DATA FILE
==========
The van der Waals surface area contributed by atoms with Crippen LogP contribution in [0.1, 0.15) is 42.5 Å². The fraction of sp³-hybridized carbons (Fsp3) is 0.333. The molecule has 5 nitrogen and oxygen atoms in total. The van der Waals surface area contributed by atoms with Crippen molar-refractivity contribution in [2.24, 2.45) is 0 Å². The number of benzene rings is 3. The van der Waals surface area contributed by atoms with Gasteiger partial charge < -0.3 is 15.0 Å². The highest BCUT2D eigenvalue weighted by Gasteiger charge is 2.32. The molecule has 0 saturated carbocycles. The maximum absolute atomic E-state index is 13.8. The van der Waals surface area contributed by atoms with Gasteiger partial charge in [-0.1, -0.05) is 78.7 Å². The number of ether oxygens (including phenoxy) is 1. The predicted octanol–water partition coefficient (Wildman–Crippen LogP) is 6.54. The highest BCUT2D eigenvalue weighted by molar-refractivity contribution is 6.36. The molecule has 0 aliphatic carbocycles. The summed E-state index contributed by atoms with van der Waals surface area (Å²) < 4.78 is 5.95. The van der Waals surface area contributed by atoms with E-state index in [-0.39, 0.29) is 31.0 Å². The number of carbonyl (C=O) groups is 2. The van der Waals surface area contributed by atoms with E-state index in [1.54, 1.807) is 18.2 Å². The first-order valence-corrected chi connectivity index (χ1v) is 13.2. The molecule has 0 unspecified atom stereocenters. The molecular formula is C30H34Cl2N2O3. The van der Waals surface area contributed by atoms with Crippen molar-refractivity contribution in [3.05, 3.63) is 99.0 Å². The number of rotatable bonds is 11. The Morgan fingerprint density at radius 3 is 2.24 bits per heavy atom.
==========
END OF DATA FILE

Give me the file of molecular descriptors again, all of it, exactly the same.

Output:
The van der Waals surface area contributed by atoms with Crippen LogP contribution in [0.1, 0.15) is 42.5 Å². The fraction of sp³-hybridized carbons (Fsp3) is 0.333. The molecule has 5 nitrogen and oxygen atoms in total. The van der Waals surface area contributed by atoms with Crippen molar-refractivity contribution in [2.24, 2.45) is 0 Å². The number of benzene rings is 3. The van der Waals surface area contributed by atoms with Gasteiger partial charge < -0.3 is 15.0 Å². The highest BCUT2D eigenvalue weighted by Gasteiger charge is 2.32. The molecule has 0 saturated carbocycles. The maximum absolute atomic E-state index is 13.8. The van der Waals surface area contributed by atoms with Gasteiger partial charge in [-0.1, -0.05) is 78.7 Å². The number of ether oxygens (including phenoxy) is 1. The predicted octanol–water partition coefficient (Wildman–Crippen LogP) is 6.54. The highest BCUT2D eigenvalue weighted by molar-refractivity contribution is 6.36. The molecule has 0 aliphatic carbocycles. The summed E-state index contributed by atoms with van der Waals surface area (Å²) < 4.78 is 5.95. The van der Waals surface area contributed by atoms with E-state index in [-0.39, 0.29) is 31.0 Å². The number of carbonyl (C=O) groups is 2. The van der Waals surface area contributed by atoms with E-state index in [1.54, 1.807) is 18.2 Å². The first-order valence-corrected chi connectivity index (χ1v) is 13.2. The molecule has 0 unspecified atom stereocenters. The molecular formula is C30H34Cl2N2O3. The van der Waals surface area contributed by atoms with Crippen molar-refractivity contribution in [3.05, 3.63) is 99.0 Å². The number of rotatable bonds is 11. The Morgan fingerprint density at radius 3 is 2.24 bits per heavy atom.